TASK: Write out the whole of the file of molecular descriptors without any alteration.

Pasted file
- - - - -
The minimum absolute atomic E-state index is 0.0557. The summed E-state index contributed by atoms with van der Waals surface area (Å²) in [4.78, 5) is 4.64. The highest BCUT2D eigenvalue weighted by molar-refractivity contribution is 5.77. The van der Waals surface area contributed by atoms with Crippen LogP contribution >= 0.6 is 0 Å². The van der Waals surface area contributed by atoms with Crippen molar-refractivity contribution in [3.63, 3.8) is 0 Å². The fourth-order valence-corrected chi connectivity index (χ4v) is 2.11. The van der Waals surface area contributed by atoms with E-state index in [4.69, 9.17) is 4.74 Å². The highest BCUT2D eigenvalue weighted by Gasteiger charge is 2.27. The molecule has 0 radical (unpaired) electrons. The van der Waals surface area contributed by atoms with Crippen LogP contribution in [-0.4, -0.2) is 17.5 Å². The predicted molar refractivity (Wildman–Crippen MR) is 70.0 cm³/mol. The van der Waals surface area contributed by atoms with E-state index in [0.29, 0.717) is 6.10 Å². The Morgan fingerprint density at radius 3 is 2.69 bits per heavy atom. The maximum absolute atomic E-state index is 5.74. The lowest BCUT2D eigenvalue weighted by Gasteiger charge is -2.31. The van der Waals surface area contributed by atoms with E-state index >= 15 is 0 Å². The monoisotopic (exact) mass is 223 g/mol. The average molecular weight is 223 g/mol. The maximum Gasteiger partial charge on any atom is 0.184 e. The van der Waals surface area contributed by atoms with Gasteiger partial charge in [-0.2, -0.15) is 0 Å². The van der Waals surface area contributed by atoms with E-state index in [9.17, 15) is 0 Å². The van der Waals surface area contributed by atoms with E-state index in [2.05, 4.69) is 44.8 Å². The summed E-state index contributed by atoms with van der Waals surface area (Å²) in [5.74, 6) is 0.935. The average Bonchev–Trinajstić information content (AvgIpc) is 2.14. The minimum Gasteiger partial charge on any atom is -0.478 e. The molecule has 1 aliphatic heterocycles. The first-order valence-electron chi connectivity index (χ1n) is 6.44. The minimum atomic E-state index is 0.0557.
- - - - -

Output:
The minimum absolute atomic E-state index is 0.0557. The summed E-state index contributed by atoms with van der Waals surface area (Å²) in [4.78, 5) is 4.64. The highest BCUT2D eigenvalue weighted by molar-refractivity contribution is 5.77. The van der Waals surface area contributed by atoms with Crippen LogP contribution >= 0.6 is 0 Å². The van der Waals surface area contributed by atoms with Crippen molar-refractivity contribution in [3.63, 3.8) is 0 Å². The fourth-order valence-corrected chi connectivity index (χ4v) is 2.11. The van der Waals surface area contributed by atoms with E-state index in [4.69, 9.17) is 4.74 Å². The highest BCUT2D eigenvalue weighted by Gasteiger charge is 2.27. The molecule has 0 radical (unpaired) electrons. The van der Waals surface area contributed by atoms with Crippen LogP contribution in [-0.4, -0.2) is 17.5 Å². The predicted molar refractivity (Wildman–Crippen MR) is 70.0 cm³/mol. The van der Waals surface area contributed by atoms with E-state index in [0.29, 0.717) is 6.10 Å². The Morgan fingerprint density at radius 3 is 2.69 bits per heavy atom. The maximum absolute atomic E-state index is 5.74. The lowest BCUT2D eigenvalue weighted by Gasteiger charge is -2.31. The van der Waals surface area contributed by atoms with E-state index >= 15 is 0 Å². The monoisotopic (exact) mass is 223 g/mol. The average molecular weight is 223 g/mol. The maximum Gasteiger partial charge on any atom is 0.184 e. The van der Waals surface area contributed by atoms with Gasteiger partial charge in [-0.2, -0.15) is 0 Å². The van der Waals surface area contributed by atoms with E-state index in [9.17, 15) is 0 Å². The van der Waals surface area contributed by atoms with E-state index in [2.05, 4.69) is 44.8 Å². The summed E-state index contributed by atoms with van der Waals surface area (Å²) in [5.74, 6) is 0.935. The average Bonchev–Trinajstić information content (AvgIpc) is 2.14. The minimum Gasteiger partial charge on any atom is -0.478 e. The molecule has 1 aliphatic heterocycles. The first-order valence-electron chi connectivity index (χ1n) is 6.44. The minimum atomic E-state index is 0.0557.